27th September 2016
i was 19 when I comfortably labelled myself as a cultural muslim. Cultural in the fact that I still took part in the festivities and regarded the Islamic faith as a part of my identity. Now, I am an agnostic ex-muslim. a closeted one.
i was never ‘super religious’. i admit, i was made to be a muslim from a young age. my father was very strict, more concerned about what people thought of him and his family than anything else. and religion proved to be fertile ground for criticism. ‘why don’t your daughters wear hijaab?’ ‘i haven’t seen you in the mosque in a while’. the wider community plays a massive role in politics and religion in ones home – as many south asian and middle eastern individuals may be familiar with.
i come from a collectivist, conservative culture; my Bangladeshi parents were moderate muslims. more cultural than religious, although in recent years, my mother has been attending the local halaqa (sisters’ circle) and has changed. this is a story for a different day. I had a great childhood. i did. then i grew breasts, and started menstruating, and everything changed. ‘you’re a women now’ my mother said to me, and so began my actual transition into becoming a muslim. of course i attended arabic school to learn the quran, but i wasn’t required to wear the hijab after mosque hours. but, now it was sprung on me. the hijab, no more jeans, long skirts. i felt sad for the life that was robbed from me. and i hated my parents for it.
as years went on, living like this, i began to feel increasingly trapped. i remember i felt like i couldn’t breathe. my chest felt constrained. it wasn’t just the suffocating lifestyle that had been imposed on me but also, other personal factors in my life that led me down into a spiral of depression. in all senses of the word. i was so incredibly sad, i remember trying to think about what happiness felt like. even writing this, i feel a tinge of nostalgic sadness for the person who i once was. my parents were completely oblivious, blaming my demeanour on moodiness and saying that i didn’t want to be a part of the family anymore. damn right i didn’t want to be a part of this anymore. i hated everyone. i remember just hating everyone and everything and my poor life. i’m not going to call myself selfish or ungrateful. maybe i was. but nobody knew what i was going through and i couldn’t get the words out.
my mother gave me islam.
my father gave me the god of absence.
and here i am.
a religion made of myself.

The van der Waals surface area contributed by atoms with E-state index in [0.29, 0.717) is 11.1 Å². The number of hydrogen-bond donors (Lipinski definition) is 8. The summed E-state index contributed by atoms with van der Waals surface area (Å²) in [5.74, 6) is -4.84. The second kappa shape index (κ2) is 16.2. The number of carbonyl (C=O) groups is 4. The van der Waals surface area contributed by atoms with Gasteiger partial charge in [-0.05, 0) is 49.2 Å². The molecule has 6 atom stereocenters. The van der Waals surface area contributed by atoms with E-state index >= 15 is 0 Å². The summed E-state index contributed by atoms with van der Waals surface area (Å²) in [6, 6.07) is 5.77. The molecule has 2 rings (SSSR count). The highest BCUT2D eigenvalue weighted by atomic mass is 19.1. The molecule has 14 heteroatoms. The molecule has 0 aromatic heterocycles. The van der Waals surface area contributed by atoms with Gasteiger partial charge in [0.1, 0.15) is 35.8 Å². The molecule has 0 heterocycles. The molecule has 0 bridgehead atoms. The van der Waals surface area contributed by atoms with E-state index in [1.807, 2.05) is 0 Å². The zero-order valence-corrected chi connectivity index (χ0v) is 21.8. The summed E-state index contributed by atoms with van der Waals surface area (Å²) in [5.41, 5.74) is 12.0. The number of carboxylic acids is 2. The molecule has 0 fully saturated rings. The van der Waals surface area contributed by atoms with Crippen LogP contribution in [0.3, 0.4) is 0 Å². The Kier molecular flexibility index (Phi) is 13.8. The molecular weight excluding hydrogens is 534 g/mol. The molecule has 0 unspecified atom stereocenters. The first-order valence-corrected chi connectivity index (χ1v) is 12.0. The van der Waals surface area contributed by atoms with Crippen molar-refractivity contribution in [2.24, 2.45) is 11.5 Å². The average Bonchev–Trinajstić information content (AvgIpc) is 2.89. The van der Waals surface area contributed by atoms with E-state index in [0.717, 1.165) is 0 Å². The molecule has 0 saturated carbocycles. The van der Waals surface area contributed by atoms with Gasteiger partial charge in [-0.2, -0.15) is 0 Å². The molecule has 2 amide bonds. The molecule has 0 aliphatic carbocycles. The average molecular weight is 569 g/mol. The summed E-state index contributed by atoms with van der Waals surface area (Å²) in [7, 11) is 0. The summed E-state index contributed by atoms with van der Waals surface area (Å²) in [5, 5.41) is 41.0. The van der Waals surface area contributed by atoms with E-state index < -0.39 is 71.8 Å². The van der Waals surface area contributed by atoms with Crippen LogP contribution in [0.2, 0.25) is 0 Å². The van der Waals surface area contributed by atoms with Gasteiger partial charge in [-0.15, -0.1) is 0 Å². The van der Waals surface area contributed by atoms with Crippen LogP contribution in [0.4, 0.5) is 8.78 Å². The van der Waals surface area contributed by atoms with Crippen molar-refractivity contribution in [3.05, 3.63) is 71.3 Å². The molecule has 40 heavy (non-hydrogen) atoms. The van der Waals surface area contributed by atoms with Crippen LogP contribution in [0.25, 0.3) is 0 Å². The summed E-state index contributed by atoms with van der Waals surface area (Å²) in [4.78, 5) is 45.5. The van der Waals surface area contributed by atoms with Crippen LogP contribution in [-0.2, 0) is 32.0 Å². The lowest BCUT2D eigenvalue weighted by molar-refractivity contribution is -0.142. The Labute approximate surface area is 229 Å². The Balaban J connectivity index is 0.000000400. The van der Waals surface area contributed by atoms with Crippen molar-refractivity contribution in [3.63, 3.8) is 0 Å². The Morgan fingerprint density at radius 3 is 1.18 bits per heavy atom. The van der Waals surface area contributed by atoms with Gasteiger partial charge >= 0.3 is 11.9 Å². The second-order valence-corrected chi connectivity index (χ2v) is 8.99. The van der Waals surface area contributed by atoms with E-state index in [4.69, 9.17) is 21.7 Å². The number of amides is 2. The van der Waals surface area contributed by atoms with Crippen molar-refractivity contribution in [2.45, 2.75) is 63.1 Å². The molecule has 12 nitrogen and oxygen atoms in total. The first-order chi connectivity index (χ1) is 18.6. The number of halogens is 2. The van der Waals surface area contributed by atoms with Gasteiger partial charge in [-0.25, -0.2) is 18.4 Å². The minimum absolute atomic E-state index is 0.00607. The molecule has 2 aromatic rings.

From Nejma by Nayyirah Waheed
religion played a big role in that terrible period of my life. it was the religion that suppressed who i was and caused this darkness to seep into me. even now. sometimes. i’m not fully okay with what happened. it was the ideology that moulded my parents parenting.
many ex-muslims sometimes say, ‘i thought i was the only one’. well me too. i knew i was different from my peers. i questioned things, sometimes just to provoke a reaction. and i got it.
from my feminist perspective, i knew Islam wasn’t for me since it appeared to be advocating homophobia, sexism, intolerance for other religions and archaic practices,. so i left it. mentally, in my head. i told myself that i could do this. people have left religions before, become atheists and even converted to other religions. so why couldn’t i?
it started slowly. skipping prayers, fasting every other day of ramadan. slow enough for me to appreciate the gravity of what i was doing but not big enough for people to notice. now, i’ve abandoned the practices altogether.
i am a proud ex-muslim. that doesn’t mean I’m anti-muslim. my family is still muslim, my grandparents (whom i love) are muslim, and some of my best friends are muslim. what i want is a complete reformation of the islamic faith in tune with the progressive values of the 21st century.
for now, i am content in this tiny revolution i have made for my self. its so freeing when you finally discover your true self. i feel liberated. even if it is just in my solitude.
International Relations undergrad with an interest in Middle Eastern and South Asian politics. radical feminist and baklava connoisseur